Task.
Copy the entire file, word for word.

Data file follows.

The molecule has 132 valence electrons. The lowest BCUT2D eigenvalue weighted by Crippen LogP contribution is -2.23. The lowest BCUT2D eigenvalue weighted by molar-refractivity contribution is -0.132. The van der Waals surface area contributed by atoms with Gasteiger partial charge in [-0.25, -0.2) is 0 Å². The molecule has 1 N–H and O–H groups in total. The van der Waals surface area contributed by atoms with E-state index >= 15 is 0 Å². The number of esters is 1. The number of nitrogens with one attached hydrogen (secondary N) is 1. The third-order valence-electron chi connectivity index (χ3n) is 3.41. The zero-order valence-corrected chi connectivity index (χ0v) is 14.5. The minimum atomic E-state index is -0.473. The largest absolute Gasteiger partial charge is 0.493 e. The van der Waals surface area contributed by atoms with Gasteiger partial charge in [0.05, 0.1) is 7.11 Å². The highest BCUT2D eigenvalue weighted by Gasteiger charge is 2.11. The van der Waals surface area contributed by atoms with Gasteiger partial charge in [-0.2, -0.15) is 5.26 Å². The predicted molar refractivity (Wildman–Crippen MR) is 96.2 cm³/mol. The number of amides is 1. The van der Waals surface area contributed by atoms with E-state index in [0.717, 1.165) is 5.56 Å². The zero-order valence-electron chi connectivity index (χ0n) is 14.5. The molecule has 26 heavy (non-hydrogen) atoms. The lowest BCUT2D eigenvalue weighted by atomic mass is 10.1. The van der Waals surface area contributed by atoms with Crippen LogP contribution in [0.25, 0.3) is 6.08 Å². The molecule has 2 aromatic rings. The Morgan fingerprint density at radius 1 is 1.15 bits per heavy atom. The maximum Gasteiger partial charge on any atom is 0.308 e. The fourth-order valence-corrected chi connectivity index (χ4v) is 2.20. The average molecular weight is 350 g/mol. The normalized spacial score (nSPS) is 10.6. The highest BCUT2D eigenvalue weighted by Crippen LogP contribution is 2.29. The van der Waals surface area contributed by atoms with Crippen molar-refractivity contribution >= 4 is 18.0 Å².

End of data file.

The molecule has 132 valence electrons. The lowest BCUT2D eigenvalue weighted by Crippen LogP contribution is -2.23. The lowest BCUT2D eigenvalue weighted by molar-refractivity contribution is -0.132. The van der Waals surface area contributed by atoms with Gasteiger partial charge in [-0.25, -0.2) is 0 Å². The molecule has 1 N–H and O–H groups in total. The van der Waals surface area contributed by atoms with E-state index >= 15 is 0 Å². The number of esters is 1. The number of nitrogens with one attached hydrogen (secondary N) is 1. The third-order valence-electron chi connectivity index (χ3n) is 3.41. The zero-order valence-corrected chi connectivity index (χ0v) is 14.5. The minimum atomic E-state index is -0.473. The largest absolute Gasteiger partial charge is 0.493 e. The van der Waals surface area contributed by atoms with Gasteiger partial charge in [0.05, 0.1) is 7.11 Å². The highest BCUT2D eigenvalue weighted by Gasteiger charge is 2.11. The van der Waals surface area contributed by atoms with Gasteiger partial charge in [-0.2, -0.15) is 5.26 Å². The predicted molar refractivity (Wildman–Crippen MR) is 96.2 cm³/mol. The number of amides is 1. The van der Waals surface area contributed by atoms with E-state index in [0.717, 1.165) is 5.56 Å². The zero-order valence-electron chi connectivity index (χ0n) is 14.5. The molecule has 26 heavy (non-hydrogen) atoms. The lowest BCUT2D eigenvalue weighted by atomic mass is 10.1. The van der Waals surface area contributed by atoms with Crippen LogP contribution in [0.25, 0.3) is 6.08 Å². The molecule has 2 aromatic rings. The Morgan fingerprint density at radius 1 is 1.15 bits per heavy atom. The maximum Gasteiger partial charge on any atom is 0.308 e. The fourth-order valence-corrected chi connectivity index (χ4v) is 2.20. The average molecular weight is 350 g/mol. The normalized spacial score (nSPS) is 10.6. The highest BCUT2D eigenvalue weighted by Crippen LogP contribution is 2.29. The van der Waals surface area contributed by atoms with Crippen molar-refractivity contribution >= 4 is 18.0 Å².